By Abdul Bari Masoud
Azamgarh: The Uttar Pradesh assembly election is nearing its conclusion – the last round of polling to be held on March 7 – heralding a wind of change albeit a large section of media has relentlessly been engaged in blurring the writing on the wall drumbeating the “undefeatable image” of Modi-Yogi combined by flashing abstract issues. The change is not only seen in western parts of the state where peasants unrest and strays hold the key, it is evident in eastern parts also, including chief minister Yogi Adityanath’s turf.
Initially, the BJP wanted to inject a mix of “development-oriented rhetoric with heavy doses of Hindutva” – as seen in 2017 assembly elections – but it didn’t work this time. PM Modi unveiled a number of developmental projects such as Noida International Airport at Jewar, Purvanchal Expressway – which connects UP’s 9 districts – and Kashi Vishwanath Corridor etc, but these inaugurations and announcements failed to address people’s anger and resentment on unemployment, stray animals, Covid mismanagement, poor law and order. With the Hindutva sheen fading due to “oft-repeated anti-Muslimism” coupled with assertion of Thakur identity under the current dispensation, the other caste groups seemingly have come together to give a befitting reply to the saffron-clad CM.
The barrier between political differences appears to be blurring this time. When the BJP swept Western UP in the 2017 election, it failed to repeat the feat here. The region is relatively more politically aware than in the western parts. While Muslims, the state’s second largest demographic, have a crucial influence in dozens of assembly seats, the eastern part is a cluster of backward and most backward sections of the population. They are also experiencing pangs of backwardness.
When this correspondent talked to an array of Muslim voters, they all have grouse about the neglect from the successive state governments. The region is known for carpet-making and other handicrafts units which had badly been hit during the coronavirus-induced lockdown. Muslims in the region are the most neglected lot and their deprivation level in every sphere of life is the highest. However, their main concern is right now peace and security. Feeling of insecurity is high among them.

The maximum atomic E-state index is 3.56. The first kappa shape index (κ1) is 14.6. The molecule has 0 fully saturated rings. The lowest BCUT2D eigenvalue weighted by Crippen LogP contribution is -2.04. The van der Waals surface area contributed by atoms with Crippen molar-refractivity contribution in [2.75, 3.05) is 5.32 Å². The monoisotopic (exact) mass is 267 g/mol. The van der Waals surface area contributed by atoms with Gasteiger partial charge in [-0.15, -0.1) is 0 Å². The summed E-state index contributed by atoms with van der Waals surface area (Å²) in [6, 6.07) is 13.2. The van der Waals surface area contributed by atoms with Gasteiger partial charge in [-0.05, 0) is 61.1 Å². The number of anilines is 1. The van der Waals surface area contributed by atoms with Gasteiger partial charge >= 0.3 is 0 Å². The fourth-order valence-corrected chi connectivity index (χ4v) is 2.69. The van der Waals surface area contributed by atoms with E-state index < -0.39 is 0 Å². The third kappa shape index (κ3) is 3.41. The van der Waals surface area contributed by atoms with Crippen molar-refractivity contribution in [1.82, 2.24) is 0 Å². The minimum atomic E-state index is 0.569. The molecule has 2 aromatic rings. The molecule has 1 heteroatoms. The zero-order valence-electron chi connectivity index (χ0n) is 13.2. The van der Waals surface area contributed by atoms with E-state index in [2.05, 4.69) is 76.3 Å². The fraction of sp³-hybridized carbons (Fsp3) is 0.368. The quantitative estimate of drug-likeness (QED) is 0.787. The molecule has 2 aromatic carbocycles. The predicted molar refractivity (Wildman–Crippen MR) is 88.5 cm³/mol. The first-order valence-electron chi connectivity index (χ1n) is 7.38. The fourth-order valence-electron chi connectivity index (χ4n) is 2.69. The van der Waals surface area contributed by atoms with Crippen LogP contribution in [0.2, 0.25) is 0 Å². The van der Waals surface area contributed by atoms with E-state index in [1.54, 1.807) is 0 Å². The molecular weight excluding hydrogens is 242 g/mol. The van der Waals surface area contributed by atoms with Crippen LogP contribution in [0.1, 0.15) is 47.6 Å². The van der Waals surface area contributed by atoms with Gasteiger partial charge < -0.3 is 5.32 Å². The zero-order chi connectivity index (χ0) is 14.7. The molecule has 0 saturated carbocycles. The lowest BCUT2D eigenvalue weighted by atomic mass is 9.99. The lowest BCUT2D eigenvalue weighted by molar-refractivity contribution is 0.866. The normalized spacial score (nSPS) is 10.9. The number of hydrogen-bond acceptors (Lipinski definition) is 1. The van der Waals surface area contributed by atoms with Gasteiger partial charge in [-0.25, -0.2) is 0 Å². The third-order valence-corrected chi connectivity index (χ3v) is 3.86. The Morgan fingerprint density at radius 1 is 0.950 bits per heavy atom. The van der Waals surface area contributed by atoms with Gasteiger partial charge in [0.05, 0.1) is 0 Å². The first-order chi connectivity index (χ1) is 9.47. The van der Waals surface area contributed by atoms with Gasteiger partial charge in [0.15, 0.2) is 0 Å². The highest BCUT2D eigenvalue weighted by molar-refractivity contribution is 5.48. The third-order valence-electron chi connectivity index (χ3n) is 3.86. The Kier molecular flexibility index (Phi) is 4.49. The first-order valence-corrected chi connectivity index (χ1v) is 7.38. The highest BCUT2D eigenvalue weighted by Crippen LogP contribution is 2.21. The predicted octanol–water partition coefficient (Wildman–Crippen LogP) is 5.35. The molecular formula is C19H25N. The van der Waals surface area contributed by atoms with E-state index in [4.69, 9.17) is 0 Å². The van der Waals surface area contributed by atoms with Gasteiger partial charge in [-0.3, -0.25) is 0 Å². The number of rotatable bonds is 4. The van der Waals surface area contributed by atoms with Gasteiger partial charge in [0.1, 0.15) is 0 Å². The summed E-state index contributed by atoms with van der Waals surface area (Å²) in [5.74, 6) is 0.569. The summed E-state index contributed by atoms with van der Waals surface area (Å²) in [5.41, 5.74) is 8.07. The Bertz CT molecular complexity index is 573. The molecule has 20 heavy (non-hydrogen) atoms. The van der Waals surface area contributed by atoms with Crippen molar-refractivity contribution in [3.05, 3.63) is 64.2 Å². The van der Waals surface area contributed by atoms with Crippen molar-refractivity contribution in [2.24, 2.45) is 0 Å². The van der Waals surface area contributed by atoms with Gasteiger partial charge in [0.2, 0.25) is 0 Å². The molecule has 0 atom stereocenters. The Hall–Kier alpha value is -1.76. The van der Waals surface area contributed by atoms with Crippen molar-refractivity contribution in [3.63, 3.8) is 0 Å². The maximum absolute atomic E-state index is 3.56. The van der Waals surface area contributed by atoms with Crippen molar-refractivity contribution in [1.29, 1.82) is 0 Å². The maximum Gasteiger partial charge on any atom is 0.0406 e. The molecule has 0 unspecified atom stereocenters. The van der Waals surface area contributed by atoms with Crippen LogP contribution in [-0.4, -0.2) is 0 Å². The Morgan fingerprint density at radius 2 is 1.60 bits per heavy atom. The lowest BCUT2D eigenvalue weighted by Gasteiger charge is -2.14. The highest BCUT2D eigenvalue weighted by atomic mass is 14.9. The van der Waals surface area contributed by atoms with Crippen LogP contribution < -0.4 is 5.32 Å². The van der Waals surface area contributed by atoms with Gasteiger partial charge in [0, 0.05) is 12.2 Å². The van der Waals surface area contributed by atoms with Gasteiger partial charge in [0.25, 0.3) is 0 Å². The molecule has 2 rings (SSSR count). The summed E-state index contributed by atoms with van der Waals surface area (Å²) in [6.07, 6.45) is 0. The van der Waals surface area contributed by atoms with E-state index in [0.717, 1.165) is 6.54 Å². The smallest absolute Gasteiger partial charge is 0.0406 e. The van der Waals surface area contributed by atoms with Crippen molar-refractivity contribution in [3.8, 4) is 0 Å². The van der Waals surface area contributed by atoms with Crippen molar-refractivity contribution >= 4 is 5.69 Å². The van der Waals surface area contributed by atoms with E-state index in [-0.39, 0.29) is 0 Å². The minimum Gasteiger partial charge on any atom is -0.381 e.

Khurshid Ahmad, a resident of Azamgarh, said security is an overriding issue as the state has virtually been turned into a police state. Fake encounters and other police brutalities have become normal, he added. “We only want nothing but peace and security, and for this we will exercise our voting right”. Ihasan Khan, an elderly voter, said he never saw such a government in his entire life which openly follows a discriminatory attitude towards other religious followers and backward castes.
To cash in on these feelings, AIMIM, led by Hyderabad parliamentarian Asaduddin Owaisi, made forays into the political arena. Some Muslim voters have shown sympathy towards the MIM but they are also wary of it.
“Samajwadi Party must be cautious because Owaisi advocates the politics of representation. He has acquired a lot of traction among young Muslims by accusing so-called secular parties of not encouraging Muslim leadership,” said Ameeruddin who was once associated with Peace Party, a local party. Akhilesh is relying on the idea that Owaisi is a “vote katwa” who is just interested in helping the BJP.
“We have no option but to go with a party or alliance which is in a position to overthrow Yogi’s government,” Adeeb Sultan said in Mau. Such a feeling is common in the region where SP and BSP both have considerable influences. If Muslims vote in unison, they can swing the fate of many candidates.
Azamgarh, Mau, Jaunpur, Ghazipur, and Chandoli are among the nine districts of Uttar Pradesh’s Purvanchal region going to polls in the 7th phase. Varanasi, Mirzapur, Bhadohi, and Sonbhadra are among the 54 Vidhan Sabha constituencies that will vote.